Midwest Living Review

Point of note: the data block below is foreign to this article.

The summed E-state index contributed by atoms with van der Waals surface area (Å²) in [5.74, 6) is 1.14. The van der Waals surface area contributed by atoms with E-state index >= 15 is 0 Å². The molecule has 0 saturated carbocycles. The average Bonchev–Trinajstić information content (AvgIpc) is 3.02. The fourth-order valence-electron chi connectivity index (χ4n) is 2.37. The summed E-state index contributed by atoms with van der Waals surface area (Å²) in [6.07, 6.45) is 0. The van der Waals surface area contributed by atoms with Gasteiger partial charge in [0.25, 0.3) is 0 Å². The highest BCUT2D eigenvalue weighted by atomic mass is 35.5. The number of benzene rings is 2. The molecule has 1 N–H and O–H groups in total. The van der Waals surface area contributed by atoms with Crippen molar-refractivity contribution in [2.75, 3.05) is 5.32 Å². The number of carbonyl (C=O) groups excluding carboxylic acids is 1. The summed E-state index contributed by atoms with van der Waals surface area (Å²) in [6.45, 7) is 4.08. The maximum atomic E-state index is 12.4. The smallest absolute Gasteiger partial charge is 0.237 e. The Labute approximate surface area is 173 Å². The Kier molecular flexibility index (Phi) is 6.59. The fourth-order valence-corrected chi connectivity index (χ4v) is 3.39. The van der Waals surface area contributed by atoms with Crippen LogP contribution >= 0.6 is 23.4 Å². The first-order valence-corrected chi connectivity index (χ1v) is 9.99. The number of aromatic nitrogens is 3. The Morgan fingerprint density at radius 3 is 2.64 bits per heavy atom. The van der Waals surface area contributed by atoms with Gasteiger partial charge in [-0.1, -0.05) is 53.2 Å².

We first visited here when the business was fairly new in 2005; a revisit in 2011 revealed a gentrifying neighborhood and a just-as-good-as-we-remember-it response to the menu, which has changed little in those six years. The diner serves breakfast all day, including its locally famous tropical challah French toast topped with sliced strawberries, sliced bananas and flaked coconut ($11.95). But since we'd tried that before, our party this time opted for the matzo ball soup, a turkey burger, patty melt and hand-dipped chocolate shakes ($6.99). The soup was a salty treat that smelled and tasted like it came from a grandma's kitchen. The turkey burger was surprisingly packed with flavor and juice, and the grilled onions and fresh buttered and toasted seeded rye bread offered a tangy complement to the melty American cheese inside. Topped with crowns of real whipped cream and old-fashioned wafer cookies, the shakes looked pretty but tasted like a tepid version of chocolate milk. While the hostess was bright and friendly, our server was abrupt and distinterested, which we're guessing was just her own lackluster attempt at work that day, as opposed to Chicago diners like Ed Debevic's, where the servers are rude for laughs. Still, we'd go back again, and hope we don't have to wait another six years to do it.